ACCOUNTABILITY & CORPORATE GOVERNANCE MECHANISM IN INDIA:STUDY OF CO. ACT 2013 WITH PRESENT SCEN
Over the last decades, corporate governance is a topic of group discussion which cannot be avoided in corporate boardrooms. Heaps of get-togethers and different elements are considered dependable behind this certainty. In India, the most significant part of corporate administration is its guidelines and their bodies. These regulatory authorities seek organizations to keep a check on management policies and strategies for safeguarding stakeholder’s rights. Here a question arises, why do these regulatory bodies need to intervene in company’s management policies? Why make it required for the organizations to adhere to the guidelines structured and fused by the administrative chosen ones regardless of not having all the significant data to center upon. Although these rules must be designed with the best intention of providing adequate safety and protection to the stakeholders. It very well may be the opposite side if controllers receive offering inclination to one gathering of representatives over the other.
THE OBJECTIVES OF CORPORATE GOVERNANCE
Transparency in corporate governance is essential for the growth, profitability and stability of any business. The need for good corporate governance has intensified due to growing competition amongst businesses in all economic sectors at the national, as well as international level.
The Indian Companies Act, 2013 introduced some progressive and transparent processes which benefit stakeholders, directors as well as the management of companies. Investment advisory services and proxy firms provide concise information to the shareholders about these newly introduced processes and regulations, which aim to improve the corporate governance in India. Corporate advisory services are offered by advisory firms to efficiently manage the activities of companies to ensure stability and growth of the business, maintain the reputation and reliability for customers and clients. The top management that consists of the board of directors is responsible for governance. They must have effective control over affairs of the company in the interest of the company and minority shareholders. Corporate governance ensures strict and efficient application of management practices along with legal compliance in the continually changing business scenario in India. Corporate governance was guided by clause 49 of the Listing Agreement before introduction of the Companies Act of 2013.
WHY IS CORPORATE GOVERNANCE IMPORTANT IN INDIA?
A company that has good corporate governance has a much higher level of confidence amongst the shareholders associated with that company. Active and independent directors contribute towards a positive outlook of the company in the financial market, positively influencing share prices. Corporate Governance is one of the important criteria for foreign institutional investors to decide on which company to invest in. The corporate practices in India emphasize the functions of audit and finances that have legal, moral and ethical implications for the business and its impact on the shareholders. The Indian Companies Act of 2013 introduced innovative measures to appropriately balance legislative and regulatory reforms for the growth of the enterprise and to increase foreign investment, keeping in mind international practices. The rules and regulations are measures that increase the involvement of the shareholders in decision making and introduce transparency in corporate governance, which ultimately safeguards the interest of the society and shareholders. Corporate governance safeguards not only the management but the interests of the stakeholders as well and fosters the economic progress of India in the roaring economies of the world.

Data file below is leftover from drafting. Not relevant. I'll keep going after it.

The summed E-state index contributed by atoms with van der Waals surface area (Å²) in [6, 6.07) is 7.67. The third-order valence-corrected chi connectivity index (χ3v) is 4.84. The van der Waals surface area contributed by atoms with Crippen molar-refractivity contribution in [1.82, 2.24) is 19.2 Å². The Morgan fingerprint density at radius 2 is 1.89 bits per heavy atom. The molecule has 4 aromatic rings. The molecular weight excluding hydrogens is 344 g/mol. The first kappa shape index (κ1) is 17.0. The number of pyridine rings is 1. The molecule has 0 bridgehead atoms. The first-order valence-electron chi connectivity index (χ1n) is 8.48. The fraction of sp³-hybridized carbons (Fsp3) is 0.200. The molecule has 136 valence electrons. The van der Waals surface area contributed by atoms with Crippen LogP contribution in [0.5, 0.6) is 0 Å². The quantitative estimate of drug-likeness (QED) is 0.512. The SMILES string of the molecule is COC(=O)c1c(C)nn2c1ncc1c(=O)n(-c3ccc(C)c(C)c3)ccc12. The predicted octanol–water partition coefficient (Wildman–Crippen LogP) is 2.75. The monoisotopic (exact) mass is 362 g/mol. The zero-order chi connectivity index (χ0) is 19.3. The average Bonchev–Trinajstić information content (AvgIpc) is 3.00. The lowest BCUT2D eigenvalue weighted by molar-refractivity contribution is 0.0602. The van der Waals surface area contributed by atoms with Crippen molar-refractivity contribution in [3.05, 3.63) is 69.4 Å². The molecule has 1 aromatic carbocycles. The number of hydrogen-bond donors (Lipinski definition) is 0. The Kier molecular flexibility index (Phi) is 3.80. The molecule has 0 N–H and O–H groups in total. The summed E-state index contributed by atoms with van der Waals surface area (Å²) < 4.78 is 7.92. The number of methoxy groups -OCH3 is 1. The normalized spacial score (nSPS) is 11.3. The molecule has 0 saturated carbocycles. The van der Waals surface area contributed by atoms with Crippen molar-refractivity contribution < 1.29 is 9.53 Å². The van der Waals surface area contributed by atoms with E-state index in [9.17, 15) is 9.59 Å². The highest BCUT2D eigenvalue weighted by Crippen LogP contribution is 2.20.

The Companies Act, 2013 spotlights on great corporate governance hones by expanding the parts and duties of the Board, securing investors’ enthusiasm, acquiring a revelation based administration and inherent prevention through self direction. The 2013 Act fundamentally changes the way companies are represented. The Act accommodates the accompanying arrangements:
a.) BOARD FUNCTIONING
· Appointment of Board:- The Companies Act, 2013 gives that an open and additionally a privately owned business can have a greatest of fifteen chiefs on the Board and naming in excess of fifteen executives would require endorsement of investors through an uncommon determination in the General Meeting. The Act makes it required for an organization to have least one executive who has remained in the nation for a time of 182 days in the past Calendar year.
· Disqualification of Directors:-The Companies Act, 2013 makes executives’ exclusion more stringent, incorporates more investigation around related gathering exchanges. The 2013Act incorporates the accompanying extra grounds of preclusion: (I) A man who has been sentenced an offense managing related gathering exchanges whenever amid the previous five years. (ii) The directorship in privately owned businesses has additionally been brought under the ambit of exclusion on ground for non documenting of yearly money related explanations or yearly returns for any persistent time of three years, or inability to compensate stores for over a year.